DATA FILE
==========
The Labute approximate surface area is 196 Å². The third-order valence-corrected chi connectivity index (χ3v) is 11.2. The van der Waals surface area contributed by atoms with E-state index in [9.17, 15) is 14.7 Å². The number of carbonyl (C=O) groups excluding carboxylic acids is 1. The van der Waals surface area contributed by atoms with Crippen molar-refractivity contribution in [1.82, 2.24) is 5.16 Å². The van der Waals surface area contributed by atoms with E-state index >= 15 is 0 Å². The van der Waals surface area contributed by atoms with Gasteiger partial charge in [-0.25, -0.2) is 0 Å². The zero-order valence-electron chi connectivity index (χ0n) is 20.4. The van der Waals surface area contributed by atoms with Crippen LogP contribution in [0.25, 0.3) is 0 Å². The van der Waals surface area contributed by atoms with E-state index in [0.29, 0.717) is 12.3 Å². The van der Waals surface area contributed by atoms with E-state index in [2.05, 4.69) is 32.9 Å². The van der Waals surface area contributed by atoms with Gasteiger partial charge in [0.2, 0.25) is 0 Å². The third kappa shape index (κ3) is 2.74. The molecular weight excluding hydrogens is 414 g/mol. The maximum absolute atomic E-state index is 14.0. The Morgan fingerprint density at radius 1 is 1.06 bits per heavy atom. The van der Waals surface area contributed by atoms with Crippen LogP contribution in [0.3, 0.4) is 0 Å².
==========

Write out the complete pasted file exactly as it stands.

The Labute approximate surface area is 196 Å². The third-order valence-corrected chi connectivity index (χ3v) is 11.2. The van der Waals surface area contributed by atoms with E-state index in [9.17, 15) is 14.7 Å². The number of carbonyl (C=O) groups excluding carboxylic acids is 1. The van der Waals surface area contributed by atoms with Crippen molar-refractivity contribution in [1.82, 2.24) is 5.16 Å². The van der Waals surface area contributed by atoms with E-state index >= 15 is 0 Å². The van der Waals surface area contributed by atoms with Gasteiger partial charge in [-0.25, -0.2) is 0 Å². The zero-order valence-electron chi connectivity index (χ0n) is 20.4. The van der Waals surface area contributed by atoms with Crippen LogP contribution in [0.25, 0.3) is 0 Å². The van der Waals surface area contributed by atoms with E-state index in [0.29, 0.717) is 12.3 Å². The van der Waals surface area contributed by atoms with E-state index in [2.05, 4.69) is 32.9 Å². The van der Waals surface area contributed by atoms with Gasteiger partial charge in [0.2, 0.25) is 0 Å². The third kappa shape index (κ3) is 2.74. The molecular weight excluding hydrogens is 414 g/mol. The maximum absolute atomic E-state index is 14.0. The Morgan fingerprint density at radius 1 is 1.06 bits per heavy atom. The van der Waals surface area contributed by atoms with Crippen LogP contribution in [0.3, 0.4) is 0 Å².